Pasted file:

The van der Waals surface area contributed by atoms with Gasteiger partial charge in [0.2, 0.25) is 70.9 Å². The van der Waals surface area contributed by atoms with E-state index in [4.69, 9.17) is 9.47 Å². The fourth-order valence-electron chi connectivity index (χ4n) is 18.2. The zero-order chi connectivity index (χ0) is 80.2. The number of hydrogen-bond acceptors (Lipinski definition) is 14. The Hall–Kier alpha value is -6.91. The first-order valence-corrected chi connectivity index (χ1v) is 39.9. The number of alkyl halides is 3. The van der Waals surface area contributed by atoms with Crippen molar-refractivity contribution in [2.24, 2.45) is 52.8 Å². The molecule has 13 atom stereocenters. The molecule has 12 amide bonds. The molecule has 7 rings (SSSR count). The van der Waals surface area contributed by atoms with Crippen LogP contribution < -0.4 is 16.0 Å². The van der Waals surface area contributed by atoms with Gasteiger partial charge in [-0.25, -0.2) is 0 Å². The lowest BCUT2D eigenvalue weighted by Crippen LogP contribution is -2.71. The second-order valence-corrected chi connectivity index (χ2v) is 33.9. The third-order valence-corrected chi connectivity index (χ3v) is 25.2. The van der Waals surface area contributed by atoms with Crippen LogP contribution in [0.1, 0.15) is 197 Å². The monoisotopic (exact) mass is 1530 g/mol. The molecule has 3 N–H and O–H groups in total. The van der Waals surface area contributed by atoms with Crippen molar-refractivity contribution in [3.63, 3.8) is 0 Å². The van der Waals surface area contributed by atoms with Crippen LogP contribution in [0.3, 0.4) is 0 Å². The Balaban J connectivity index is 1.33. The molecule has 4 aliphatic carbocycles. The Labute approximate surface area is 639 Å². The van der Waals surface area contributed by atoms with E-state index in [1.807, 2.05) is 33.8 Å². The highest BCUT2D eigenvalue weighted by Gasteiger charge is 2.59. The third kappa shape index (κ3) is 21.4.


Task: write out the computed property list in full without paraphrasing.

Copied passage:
The van der Waals surface area contributed by atoms with Gasteiger partial charge in [0.2, 0.25) is 70.9 Å². The van der Waals surface area contributed by atoms with E-state index in [4.69, 9.17) is 9.47 Å². The fourth-order valence-electron chi connectivity index (χ4n) is 18.2. The zero-order chi connectivity index (χ0) is 80.2. The number of hydrogen-bond acceptors (Lipinski definition) is 14. The Hall–Kier alpha value is -6.91. The first-order valence-corrected chi connectivity index (χ1v) is 39.9. The number of alkyl halides is 3. The van der Waals surface area contributed by atoms with Crippen molar-refractivity contribution in [2.24, 2.45) is 52.8 Å². The molecule has 13 atom stereocenters. The molecule has 12 amide bonds. The molecule has 7 rings (SSSR count). The van der Waals surface area contributed by atoms with Crippen LogP contribution < -0.4 is 16.0 Å². The van der Waals surface area contributed by atoms with Gasteiger partial charge in [-0.25, -0.2) is 0 Å². The lowest BCUT2D eigenvalue weighted by Crippen LogP contribution is -2.71. The second-order valence-corrected chi connectivity index (χ2v) is 33.9. The third-order valence-corrected chi connectivity index (χ3v) is 25.2. The van der Waals surface area contributed by atoms with Crippen LogP contribution in [0.1, 0.15) is 197 Å². The monoisotopic (exact) mass is 1530 g/mol. The molecule has 3 N–H and O–H groups in total. The van der Waals surface area contributed by atoms with Crippen molar-refractivity contribution in [3.63, 3.8) is 0 Å². The van der Waals surface area contributed by atoms with Crippen LogP contribution in [0.3, 0.4) is 0 Å². The Balaban J connectivity index is 1.33. The molecule has 4 aliphatic carbocycles. The Labute approximate surface area is 639 Å². The van der Waals surface area contributed by atoms with E-state index in [1.807, 2.05) is 33.8 Å². The highest BCUT2D eigenvalue weighted by Gasteiger charge is 2.59. The third kappa shape index (κ3) is 21.4.